C++ std::map Types of Maps


Regular Map

A map is an associative container, containing key-value pairs.

#include <string>
#include <map>
std::map<std::string, size_t> fruits_count;

In the above example, std::string is the key type, and size_t is a value.

The key acts as an index in the map. Each key must be unique, and must be ordered.

  • If you need mutliple elements with the same key, consider using multimap (explained below)

  • If your value type does not specify any ordering, or you want to override the default ordering, you may provide one:

    #include <string>
    #include <map>
    #include <cstring>
    struct StrLess {
        bool operator()(const std::string& a, const std::string& b) {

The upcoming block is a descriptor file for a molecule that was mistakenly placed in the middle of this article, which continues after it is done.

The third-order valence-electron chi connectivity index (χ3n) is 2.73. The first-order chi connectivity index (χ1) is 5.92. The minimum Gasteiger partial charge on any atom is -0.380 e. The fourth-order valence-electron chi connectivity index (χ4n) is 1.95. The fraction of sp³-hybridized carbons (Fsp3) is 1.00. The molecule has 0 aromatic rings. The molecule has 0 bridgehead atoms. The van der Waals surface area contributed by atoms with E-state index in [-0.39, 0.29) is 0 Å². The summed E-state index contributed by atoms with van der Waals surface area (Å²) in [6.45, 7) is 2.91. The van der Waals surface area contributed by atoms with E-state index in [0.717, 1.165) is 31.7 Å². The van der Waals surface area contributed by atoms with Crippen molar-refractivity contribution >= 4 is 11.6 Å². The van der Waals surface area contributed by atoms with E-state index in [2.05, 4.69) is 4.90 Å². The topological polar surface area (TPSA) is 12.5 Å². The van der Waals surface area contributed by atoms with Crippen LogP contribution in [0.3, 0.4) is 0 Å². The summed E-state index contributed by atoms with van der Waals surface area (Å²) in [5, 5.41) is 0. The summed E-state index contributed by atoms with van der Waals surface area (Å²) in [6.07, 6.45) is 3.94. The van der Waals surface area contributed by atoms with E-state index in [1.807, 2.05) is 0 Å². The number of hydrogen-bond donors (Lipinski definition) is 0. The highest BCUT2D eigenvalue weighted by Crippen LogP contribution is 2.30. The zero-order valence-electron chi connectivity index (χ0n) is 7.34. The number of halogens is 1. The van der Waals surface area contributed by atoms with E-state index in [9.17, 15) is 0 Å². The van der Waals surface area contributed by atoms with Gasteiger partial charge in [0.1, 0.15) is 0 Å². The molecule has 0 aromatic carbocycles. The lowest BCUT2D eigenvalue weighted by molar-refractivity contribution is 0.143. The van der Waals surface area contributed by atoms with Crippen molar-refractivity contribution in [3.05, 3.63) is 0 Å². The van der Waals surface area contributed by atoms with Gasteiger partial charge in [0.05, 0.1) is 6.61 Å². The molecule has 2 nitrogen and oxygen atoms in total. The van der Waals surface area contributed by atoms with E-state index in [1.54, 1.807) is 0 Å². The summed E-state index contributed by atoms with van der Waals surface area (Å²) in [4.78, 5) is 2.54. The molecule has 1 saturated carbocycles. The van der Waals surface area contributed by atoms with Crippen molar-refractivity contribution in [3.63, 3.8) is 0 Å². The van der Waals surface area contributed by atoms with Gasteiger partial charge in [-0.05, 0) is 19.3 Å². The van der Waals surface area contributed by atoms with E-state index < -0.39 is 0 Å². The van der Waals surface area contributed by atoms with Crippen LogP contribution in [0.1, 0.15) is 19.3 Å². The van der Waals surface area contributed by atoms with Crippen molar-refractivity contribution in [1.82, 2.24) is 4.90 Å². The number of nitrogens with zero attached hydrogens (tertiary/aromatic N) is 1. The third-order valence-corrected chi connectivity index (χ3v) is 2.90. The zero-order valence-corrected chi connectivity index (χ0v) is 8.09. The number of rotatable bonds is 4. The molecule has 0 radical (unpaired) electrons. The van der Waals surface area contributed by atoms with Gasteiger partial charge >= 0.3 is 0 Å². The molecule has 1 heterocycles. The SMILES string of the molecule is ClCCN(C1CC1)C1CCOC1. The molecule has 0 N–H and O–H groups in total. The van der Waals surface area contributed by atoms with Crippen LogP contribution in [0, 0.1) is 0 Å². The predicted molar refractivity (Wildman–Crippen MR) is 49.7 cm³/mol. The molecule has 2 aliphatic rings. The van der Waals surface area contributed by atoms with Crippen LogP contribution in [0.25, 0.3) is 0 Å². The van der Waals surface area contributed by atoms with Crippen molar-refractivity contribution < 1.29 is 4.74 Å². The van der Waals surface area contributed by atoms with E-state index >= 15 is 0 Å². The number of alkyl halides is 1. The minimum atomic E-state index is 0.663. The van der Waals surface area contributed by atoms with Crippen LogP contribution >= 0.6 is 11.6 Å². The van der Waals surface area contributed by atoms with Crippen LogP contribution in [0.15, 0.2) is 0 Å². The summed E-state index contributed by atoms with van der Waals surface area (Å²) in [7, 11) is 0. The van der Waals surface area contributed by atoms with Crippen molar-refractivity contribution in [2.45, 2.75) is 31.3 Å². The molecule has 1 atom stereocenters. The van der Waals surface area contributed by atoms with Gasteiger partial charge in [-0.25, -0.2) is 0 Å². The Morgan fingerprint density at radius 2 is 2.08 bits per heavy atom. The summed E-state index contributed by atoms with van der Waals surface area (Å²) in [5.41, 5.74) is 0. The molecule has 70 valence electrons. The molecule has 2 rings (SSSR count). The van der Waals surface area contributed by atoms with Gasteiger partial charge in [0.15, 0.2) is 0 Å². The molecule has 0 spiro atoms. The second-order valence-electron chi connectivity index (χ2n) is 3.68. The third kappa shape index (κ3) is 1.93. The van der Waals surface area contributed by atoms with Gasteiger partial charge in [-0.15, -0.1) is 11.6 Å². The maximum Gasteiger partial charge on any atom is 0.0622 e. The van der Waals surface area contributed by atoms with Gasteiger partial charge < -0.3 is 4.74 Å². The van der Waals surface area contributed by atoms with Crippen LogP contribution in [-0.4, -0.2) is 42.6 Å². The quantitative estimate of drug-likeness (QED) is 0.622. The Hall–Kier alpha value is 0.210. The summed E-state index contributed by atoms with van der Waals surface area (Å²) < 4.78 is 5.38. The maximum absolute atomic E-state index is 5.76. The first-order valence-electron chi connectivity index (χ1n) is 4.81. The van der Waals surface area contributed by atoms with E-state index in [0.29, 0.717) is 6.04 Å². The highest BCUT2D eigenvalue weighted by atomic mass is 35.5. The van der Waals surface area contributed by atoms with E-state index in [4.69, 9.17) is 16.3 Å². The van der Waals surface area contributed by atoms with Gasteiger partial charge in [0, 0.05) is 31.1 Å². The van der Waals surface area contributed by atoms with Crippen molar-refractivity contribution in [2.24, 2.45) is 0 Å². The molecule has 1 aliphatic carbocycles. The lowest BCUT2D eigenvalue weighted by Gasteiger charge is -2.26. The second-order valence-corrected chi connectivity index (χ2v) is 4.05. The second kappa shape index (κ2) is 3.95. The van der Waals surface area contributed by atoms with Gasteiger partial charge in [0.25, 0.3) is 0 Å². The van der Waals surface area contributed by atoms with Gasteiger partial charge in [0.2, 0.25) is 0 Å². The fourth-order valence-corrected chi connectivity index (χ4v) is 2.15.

return strncmp(a.c_str(), b.c_str(), 8)<0;
                   //compare only up to 8 first characters
    std::map<std::string, size_t, StrLess> fruits_count2;

    If StrLess comparator returns false for two keys, they are considered the same even if their actual contents differ.


Multimap allows multiple key-value pairs with the same key to be stored in the map. Otherwise, its interface and creation is very similar to the regular map.

 #include <string>
 #include <map>
 std::multimap<std::string, size_t> fruits_count;
 std::multimap<std::string, size_t, StrLess> fruits_count2;

Hash-Map (Unordered Map)

A hash map stores key-value pairs similar to a regular map. It does not order the elements with respect to the key though. Instead, a hash value for the key is used to quickly access the needed key-value pairs.

#include <string>
#include <unordered_map>
std::unordered_map<std::string, size_t> fruits_count;

Unordered maps are usually faster, but the elements are not stored in any predictable order. For example, iterating over all elements in an unordered_map gives the elements in a seemingly random order.